This is an archived article that was published on sltrib.com in 2013, and information in the article may be outdated. It is provided only for personal research purposes and may not be reprinted.
Utahns, more emphatically than anyone else in the nation, did not vote for Barack Obama to be president of the United States. Either time.
So it is perhaps ironic that the state's plan to reduce the amount of pollution that poisons its air, especially in the winter, could be summed up by the caption of Obama's most famous campaign poster: Hope.
Utah Division of Air Quality officials will be watching today as a computer churns through a set of numbers and assumptions and decides whether their plan for reducing air pollution will do enough to meet Environmental Protection Agency standards. Of three major factors in the equation, two will be things that agency managers have no control over and can do no more than cross their institutional fingers.
One hope is that updated numbers for the status quo, the amount of pollution being generated now and reasonably expected in future, are better than those that have resulted in the awful haze that covers the area many days each winter.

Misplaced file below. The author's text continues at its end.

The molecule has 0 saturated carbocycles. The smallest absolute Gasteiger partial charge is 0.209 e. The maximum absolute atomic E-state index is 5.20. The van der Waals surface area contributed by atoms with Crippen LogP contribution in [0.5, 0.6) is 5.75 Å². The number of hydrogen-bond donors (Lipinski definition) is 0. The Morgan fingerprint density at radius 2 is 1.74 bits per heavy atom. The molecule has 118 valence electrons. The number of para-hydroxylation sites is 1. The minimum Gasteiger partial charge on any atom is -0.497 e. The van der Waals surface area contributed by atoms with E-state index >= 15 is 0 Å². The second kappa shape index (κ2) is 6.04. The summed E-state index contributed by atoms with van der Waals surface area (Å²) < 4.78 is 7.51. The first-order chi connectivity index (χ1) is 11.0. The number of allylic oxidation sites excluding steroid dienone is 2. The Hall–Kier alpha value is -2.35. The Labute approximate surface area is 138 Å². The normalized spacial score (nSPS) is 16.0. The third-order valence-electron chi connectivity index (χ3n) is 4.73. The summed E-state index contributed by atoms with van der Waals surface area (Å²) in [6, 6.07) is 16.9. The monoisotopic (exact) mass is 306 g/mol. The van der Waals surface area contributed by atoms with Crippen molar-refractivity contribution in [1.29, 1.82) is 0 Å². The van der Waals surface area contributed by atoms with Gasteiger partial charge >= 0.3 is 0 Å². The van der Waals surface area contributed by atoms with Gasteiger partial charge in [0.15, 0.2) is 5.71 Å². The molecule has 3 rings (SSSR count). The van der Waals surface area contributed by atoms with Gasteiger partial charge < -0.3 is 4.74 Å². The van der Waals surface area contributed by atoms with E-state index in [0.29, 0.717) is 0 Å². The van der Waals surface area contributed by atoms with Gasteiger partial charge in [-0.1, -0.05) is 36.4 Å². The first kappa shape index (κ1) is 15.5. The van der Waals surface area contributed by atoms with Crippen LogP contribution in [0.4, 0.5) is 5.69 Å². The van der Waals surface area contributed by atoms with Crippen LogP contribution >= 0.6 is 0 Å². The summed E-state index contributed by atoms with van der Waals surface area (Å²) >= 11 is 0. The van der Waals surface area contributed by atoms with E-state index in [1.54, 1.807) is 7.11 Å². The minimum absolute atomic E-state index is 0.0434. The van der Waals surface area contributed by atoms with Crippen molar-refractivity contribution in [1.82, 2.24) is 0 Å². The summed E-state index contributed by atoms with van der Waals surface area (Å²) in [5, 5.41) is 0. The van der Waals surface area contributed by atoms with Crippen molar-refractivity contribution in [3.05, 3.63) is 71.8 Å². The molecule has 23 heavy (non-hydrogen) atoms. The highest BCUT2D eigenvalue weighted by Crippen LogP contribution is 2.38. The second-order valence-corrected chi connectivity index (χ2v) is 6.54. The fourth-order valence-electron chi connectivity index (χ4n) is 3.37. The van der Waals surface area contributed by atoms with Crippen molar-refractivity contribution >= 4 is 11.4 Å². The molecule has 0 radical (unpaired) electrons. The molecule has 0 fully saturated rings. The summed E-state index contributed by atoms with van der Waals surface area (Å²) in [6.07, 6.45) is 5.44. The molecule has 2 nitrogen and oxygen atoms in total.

Another hope is that the federal government (led by the guy we didn't vote for) will go through with what may, indeed, be the single biggest step that could be taken to protect our air and our lungs. That's the new rules for automobile engines and fuels, known as Tier 3, that stand to do more than anything else to cut down on pollution.
To be fair to Utah government, all the way up to Gov. Gary Herbert, automobile pollution is a huge factor for every community that has air-quality problems. And, while Herbert can be criticized for just asking people to drive less even as he puts billions into new highways and touts boondoggle fossil fuel projects as the future of our economy, any real move to make cars cleaner would always be beyond his reach.
Auto efficiency and fuel standards have to be national. Tier 3 is such a standard. Going through with it would do a lot to improve Utah's air.
The third factor, something that may yet require either unprecedented state efforts or aggressive federal intervention, will be much tighter rules for emissions from the area's refineries, power plants and other industrial sources.
DAQ officials say they are hopeful about their ongoing talks with the owners of those sources. But, unless state officials have a cudgel in their back pocket, and the willingness to use it, that part of the formula isn't going to get us there.
It's going to take resolve, dedication and, if necessary, government crackdowns on a scale that no Utah leader has so far dared to imagine.
Well, we can always hope.